On Trial: How Generosity Fueled COVID-19 Vaccine Development

On February 17, Dr. Katy Stephenson shared a video of South Africa receiving its first delivery of the Johnson & Johnson (J&J) vaccine on Twitter. “I actually teared up on a bus on my way to work when I saw it,” says Tatenda Makoni ’17. “It hadn’t really hit me that I had worked on the Johnson & Johnson vaccine—that I had dedicated a part of my life to this.”

Six months prior, Makoni had been recruiting volunteers for a phase one clinical trial of the J&J vaccine at Harvard Medical School’s Center for Virology and Vaccine Research, working as a clinical research assistant under Stephenson. There, Makoni reached out to volunteers over the phone to ensure their eligibility for the study and answer questions about the trial. Her goal was to make sure volunteers knew what they were getting themselves into before coming in for a screening visit with a physician.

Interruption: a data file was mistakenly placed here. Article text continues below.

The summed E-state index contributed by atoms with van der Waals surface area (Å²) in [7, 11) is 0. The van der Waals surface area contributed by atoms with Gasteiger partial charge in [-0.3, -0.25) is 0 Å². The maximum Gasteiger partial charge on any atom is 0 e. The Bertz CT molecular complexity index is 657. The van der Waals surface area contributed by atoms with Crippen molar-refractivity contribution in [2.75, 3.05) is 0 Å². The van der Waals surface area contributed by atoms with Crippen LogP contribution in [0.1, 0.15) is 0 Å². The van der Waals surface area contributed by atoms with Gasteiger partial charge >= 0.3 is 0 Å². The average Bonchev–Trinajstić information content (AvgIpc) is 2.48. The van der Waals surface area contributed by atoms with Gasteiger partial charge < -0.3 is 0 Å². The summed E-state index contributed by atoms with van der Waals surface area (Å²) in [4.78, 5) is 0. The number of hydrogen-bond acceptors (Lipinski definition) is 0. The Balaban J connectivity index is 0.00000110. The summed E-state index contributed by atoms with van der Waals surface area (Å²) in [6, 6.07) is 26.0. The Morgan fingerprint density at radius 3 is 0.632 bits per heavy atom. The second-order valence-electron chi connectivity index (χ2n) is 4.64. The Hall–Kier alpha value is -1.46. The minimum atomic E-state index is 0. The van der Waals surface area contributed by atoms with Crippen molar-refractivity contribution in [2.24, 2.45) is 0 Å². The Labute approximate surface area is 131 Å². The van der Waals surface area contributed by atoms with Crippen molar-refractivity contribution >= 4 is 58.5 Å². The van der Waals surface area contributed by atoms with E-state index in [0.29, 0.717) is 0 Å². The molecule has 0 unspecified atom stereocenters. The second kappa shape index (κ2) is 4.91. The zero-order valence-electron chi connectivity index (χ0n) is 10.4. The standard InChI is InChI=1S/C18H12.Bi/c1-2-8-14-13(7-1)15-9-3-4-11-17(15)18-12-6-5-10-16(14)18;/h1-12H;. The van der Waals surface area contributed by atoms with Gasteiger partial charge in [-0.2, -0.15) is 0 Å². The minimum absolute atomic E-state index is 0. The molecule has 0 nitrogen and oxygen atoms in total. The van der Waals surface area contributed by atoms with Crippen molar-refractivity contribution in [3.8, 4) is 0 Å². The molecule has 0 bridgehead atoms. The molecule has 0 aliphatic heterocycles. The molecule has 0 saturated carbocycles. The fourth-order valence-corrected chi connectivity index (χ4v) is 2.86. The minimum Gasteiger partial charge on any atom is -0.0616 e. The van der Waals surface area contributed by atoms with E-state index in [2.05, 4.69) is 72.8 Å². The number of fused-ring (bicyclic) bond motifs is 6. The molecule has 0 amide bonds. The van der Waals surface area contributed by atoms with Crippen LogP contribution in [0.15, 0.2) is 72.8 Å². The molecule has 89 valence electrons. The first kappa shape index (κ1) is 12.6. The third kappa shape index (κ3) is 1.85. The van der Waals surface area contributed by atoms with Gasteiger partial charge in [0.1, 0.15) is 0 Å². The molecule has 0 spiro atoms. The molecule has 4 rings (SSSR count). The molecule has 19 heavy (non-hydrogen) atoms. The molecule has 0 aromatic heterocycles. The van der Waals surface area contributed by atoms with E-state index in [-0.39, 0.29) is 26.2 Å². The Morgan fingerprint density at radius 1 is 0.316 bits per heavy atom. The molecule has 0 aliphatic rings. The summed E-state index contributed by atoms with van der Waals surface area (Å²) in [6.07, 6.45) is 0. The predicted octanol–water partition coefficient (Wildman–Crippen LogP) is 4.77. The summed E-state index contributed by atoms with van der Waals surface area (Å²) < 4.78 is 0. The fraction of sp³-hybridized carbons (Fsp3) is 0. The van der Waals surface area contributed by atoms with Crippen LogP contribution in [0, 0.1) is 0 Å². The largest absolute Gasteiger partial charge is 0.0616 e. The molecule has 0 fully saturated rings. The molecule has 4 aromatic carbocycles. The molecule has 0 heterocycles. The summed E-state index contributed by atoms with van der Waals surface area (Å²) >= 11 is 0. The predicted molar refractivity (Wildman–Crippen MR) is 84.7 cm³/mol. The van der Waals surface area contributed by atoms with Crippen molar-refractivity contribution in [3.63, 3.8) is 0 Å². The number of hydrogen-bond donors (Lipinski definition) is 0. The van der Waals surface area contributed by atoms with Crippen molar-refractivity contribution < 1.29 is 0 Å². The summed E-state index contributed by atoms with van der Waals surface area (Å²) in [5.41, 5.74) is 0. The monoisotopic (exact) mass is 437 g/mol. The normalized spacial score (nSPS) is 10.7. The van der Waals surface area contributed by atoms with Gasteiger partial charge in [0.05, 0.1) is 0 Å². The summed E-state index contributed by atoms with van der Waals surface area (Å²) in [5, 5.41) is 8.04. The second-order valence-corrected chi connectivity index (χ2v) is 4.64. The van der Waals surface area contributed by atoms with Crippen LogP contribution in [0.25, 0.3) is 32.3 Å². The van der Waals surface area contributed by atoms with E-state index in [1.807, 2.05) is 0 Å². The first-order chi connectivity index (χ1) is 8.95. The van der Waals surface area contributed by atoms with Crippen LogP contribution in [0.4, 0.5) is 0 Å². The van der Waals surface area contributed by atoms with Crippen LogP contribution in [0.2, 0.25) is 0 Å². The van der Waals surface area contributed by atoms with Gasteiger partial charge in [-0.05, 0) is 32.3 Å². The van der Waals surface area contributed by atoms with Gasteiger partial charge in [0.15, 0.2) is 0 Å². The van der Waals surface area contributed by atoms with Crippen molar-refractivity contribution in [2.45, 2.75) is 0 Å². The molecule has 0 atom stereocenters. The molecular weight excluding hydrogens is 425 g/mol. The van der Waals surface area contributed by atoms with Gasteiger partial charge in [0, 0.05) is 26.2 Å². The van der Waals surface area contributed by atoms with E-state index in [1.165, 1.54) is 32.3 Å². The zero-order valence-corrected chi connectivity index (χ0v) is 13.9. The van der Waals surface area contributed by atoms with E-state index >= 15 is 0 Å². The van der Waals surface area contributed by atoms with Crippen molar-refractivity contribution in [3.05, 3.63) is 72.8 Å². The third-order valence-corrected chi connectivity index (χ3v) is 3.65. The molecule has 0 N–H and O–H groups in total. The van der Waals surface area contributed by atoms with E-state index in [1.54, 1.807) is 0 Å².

The J&J trial Makoni was part of needed roughly 25 patients to run, but more than 43,000 people worldwide took part in clinical trials for the J&J vaccine. And that sum of volunteers gets a lot larger when you add in the participants for the Pfizer, Moderna, AstraZeneca, Janssen and Novavax vaccines—all of which have either been approved by the Food and Drug Administration to protect people against COVID-19 or are soon to be, given how well their third phase clinical trials are going. 

“If it weren’t for clinical trial participants, we wouldn’t have a vaccine,” says Makoni. “When I see a patient coming in to be part of a clinical trial, that’s an act of service.”